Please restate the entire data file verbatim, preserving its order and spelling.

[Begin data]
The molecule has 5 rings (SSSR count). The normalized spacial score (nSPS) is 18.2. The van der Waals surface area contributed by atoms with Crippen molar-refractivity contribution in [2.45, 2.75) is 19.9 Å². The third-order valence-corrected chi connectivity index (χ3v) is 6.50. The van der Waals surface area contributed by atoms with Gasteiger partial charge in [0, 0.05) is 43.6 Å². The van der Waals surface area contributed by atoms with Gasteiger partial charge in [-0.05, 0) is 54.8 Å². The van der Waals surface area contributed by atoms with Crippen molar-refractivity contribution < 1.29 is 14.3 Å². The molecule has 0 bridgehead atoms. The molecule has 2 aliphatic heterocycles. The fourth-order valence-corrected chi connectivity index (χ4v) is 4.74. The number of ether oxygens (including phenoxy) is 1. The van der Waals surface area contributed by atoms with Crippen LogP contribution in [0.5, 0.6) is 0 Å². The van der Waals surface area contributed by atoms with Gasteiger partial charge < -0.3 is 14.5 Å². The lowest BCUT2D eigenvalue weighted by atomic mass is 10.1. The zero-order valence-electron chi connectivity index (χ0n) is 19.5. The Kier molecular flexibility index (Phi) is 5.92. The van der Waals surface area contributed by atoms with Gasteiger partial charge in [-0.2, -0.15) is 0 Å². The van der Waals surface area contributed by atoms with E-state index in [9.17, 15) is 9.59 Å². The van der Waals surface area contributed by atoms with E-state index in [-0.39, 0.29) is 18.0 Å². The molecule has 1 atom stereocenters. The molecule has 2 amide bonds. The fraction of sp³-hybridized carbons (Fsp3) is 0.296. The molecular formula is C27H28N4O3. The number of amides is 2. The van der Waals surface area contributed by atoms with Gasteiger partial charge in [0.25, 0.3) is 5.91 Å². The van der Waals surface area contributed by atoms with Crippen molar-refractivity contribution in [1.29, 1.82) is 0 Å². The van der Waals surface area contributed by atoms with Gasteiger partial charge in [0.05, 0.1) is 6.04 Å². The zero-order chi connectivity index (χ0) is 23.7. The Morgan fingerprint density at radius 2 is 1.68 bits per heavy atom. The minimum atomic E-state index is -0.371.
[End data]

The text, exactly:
The molecule has 5 rings (SSSR count). The normalized spacial score (nSPS) is 18.2. The van der Waals surface area contributed by atoms with Crippen molar-refractivity contribution in [2.45, 2.75) is 19.9 Å². The third-order valence-corrected chi connectivity index (χ3v) is 6.50. The van der Waals surface area contributed by atoms with Gasteiger partial charge in [0, 0.05) is 43.6 Å². The van der Waals surface area contributed by atoms with Gasteiger partial charge in [-0.05, 0) is 54.8 Å². The van der Waals surface area contributed by atoms with Crippen molar-refractivity contribution < 1.29 is 14.3 Å². The molecule has 0 bridgehead atoms. The molecule has 2 aliphatic heterocycles. The fourth-order valence-corrected chi connectivity index (χ4v) is 4.74. The number of ether oxygens (including phenoxy) is 1. The van der Waals surface area contributed by atoms with Crippen LogP contribution in [0.5, 0.6) is 0 Å². The van der Waals surface area contributed by atoms with Gasteiger partial charge < -0.3 is 14.5 Å². The lowest BCUT2D eigenvalue weighted by atomic mass is 10.1. The zero-order valence-electron chi connectivity index (χ0n) is 19.5. The Kier molecular flexibility index (Phi) is 5.92. The van der Waals surface area contributed by atoms with Gasteiger partial charge in [-0.2, -0.15) is 0 Å². The van der Waals surface area contributed by atoms with E-state index in [9.17, 15) is 9.59 Å². The van der Waals surface area contributed by atoms with E-state index in [-0.39, 0.29) is 18.0 Å². The molecule has 1 atom stereocenters. The molecule has 2 amide bonds. The fraction of sp³-hybridized carbons (Fsp3) is 0.296. The molecular formula is C27H28N4O3. The number of amides is 2. The van der Waals surface area contributed by atoms with Gasteiger partial charge in [0.25, 0.3) is 5.91 Å². The van der Waals surface area contributed by atoms with Crippen molar-refractivity contribution in [1.29, 1.82) is 0 Å². The van der Waals surface area contributed by atoms with Gasteiger partial charge in [0.05, 0.1) is 6.04 Å². The zero-order chi connectivity index (χ0) is 23.7. The Morgan fingerprint density at radius 2 is 1.68 bits per heavy atom. The minimum atomic E-state index is -0.371.